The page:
To use the library, include "julian.a" among the files that appear on a cc or f77 command line. Note that for C programs, you must also include the "-lm" option to load in the C math libraries.

5.2 VMS

To build the library and executables on a Vax or Alpha using the VMS operating system, type This will compile each file and build an object library called JULIAN.OLB. The sample program binary is called TCONVERT.EXE.

To use the library, include JULIAN/LIBRARY among the files in a LINK command. For programs written in FORTRAN, you must also include SYS$LIBRARY:VAXCRTL/LIBRARY because the C libraries are not linked in by default.

6. CHANGE HISTORY

Version 1.1 (11/96) contains no significant changes to the initial source code. However, it includes the file "parsing.txt" which describes in detail the string parsing rules used by "parse.c". It also updates some of the comments in the source code.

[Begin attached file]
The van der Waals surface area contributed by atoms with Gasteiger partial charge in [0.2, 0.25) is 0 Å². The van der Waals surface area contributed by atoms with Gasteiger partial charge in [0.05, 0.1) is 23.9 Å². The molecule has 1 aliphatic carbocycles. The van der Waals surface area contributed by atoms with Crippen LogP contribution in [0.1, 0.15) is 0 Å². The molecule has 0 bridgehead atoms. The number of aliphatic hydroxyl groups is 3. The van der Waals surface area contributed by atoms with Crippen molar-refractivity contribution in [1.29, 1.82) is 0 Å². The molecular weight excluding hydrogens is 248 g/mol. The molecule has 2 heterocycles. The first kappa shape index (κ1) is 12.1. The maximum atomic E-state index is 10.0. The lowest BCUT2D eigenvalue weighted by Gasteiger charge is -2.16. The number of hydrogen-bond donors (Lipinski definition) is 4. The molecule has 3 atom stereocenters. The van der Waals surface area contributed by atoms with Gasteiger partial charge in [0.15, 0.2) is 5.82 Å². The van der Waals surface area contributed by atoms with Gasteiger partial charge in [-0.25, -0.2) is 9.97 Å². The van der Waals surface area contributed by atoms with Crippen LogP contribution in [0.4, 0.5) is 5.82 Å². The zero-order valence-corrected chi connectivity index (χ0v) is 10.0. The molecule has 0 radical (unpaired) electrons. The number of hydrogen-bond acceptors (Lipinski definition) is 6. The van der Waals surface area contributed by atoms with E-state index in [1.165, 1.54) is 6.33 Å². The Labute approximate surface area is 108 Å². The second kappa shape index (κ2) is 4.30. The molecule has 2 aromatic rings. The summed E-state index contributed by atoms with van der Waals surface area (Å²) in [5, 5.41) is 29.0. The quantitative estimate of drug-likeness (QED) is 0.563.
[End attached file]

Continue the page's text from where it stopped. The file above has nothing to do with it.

Version 1.2 (7/97) incorporates the leap second of June 30, 1997 into "leapsecs.c" and "leapsecs.lis". It also fixes a minor bug in Jul_FormatPDS().

Version 1.3 (6/98) contains extensive, mostly cosmetic changes, so that naming conventions better conform to those of the rest of the RingLib. It also incorporates HTML tags into the source code so that code may be easily inspected online.

Version 1.3.1 (12/98) contains the new leap second of December 31, 1998.

Version 1.3.2 (2/04) includes support for Macintosh OS X. It also provides a detached PDS label file "JULIAN.LBL" and a software catalog file "SOFTWARE.CAT", making the library suitable for archiving on any PDS volume.

Version 1.3.3 (2/05) includes support for LINUX and the g77 compiler.